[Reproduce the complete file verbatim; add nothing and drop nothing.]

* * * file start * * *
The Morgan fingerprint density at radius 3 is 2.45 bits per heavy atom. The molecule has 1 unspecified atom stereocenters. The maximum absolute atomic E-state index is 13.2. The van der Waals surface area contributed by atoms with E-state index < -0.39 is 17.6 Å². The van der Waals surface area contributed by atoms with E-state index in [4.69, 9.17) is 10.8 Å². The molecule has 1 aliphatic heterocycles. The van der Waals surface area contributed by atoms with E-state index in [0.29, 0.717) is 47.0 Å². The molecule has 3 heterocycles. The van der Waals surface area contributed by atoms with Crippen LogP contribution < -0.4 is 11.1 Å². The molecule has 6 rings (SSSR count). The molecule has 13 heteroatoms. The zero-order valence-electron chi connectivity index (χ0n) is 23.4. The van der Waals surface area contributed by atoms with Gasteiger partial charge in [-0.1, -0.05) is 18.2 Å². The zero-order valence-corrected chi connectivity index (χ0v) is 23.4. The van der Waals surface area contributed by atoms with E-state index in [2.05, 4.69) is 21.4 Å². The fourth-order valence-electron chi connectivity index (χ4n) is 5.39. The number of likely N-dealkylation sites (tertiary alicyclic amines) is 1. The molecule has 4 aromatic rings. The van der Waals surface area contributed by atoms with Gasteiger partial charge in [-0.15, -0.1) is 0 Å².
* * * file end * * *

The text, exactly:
The Morgan fingerprint density at radius 3 is 2.45 bits per heavy atom. The molecule has 1 unspecified atom stereocenters. The maximum absolute atomic E-state index is 13.2. The van der Waals surface area contributed by atoms with E-state index < -0.39 is 17.6 Å². The van der Waals surface area contributed by atoms with E-state index in [4.69, 9.17) is 10.8 Å². The molecule has 1 aliphatic heterocycles. The van der Waals surface area contributed by atoms with E-state index in [0.29, 0.717) is 47.0 Å². The molecule has 3 heterocycles. The van der Waals surface area contributed by atoms with Crippen LogP contribution < -0.4 is 11.1 Å². The molecule has 6 rings (SSSR count). The molecule has 13 heteroatoms. The zero-order valence-electron chi connectivity index (χ0n) is 23.4. The van der Waals surface area contributed by atoms with Gasteiger partial charge in [-0.1, -0.05) is 18.2 Å². The zero-order valence-corrected chi connectivity index (χ0v) is 23.4. The van der Waals surface area contributed by atoms with E-state index in [2.05, 4.69) is 21.4 Å². The fourth-order valence-electron chi connectivity index (χ4n) is 5.39. The number of likely N-dealkylation sites (tertiary alicyclic amines) is 1. The molecule has 4 aromatic rings. The van der Waals surface area contributed by atoms with Gasteiger partial charge in [-0.15, -0.1) is 0 Å².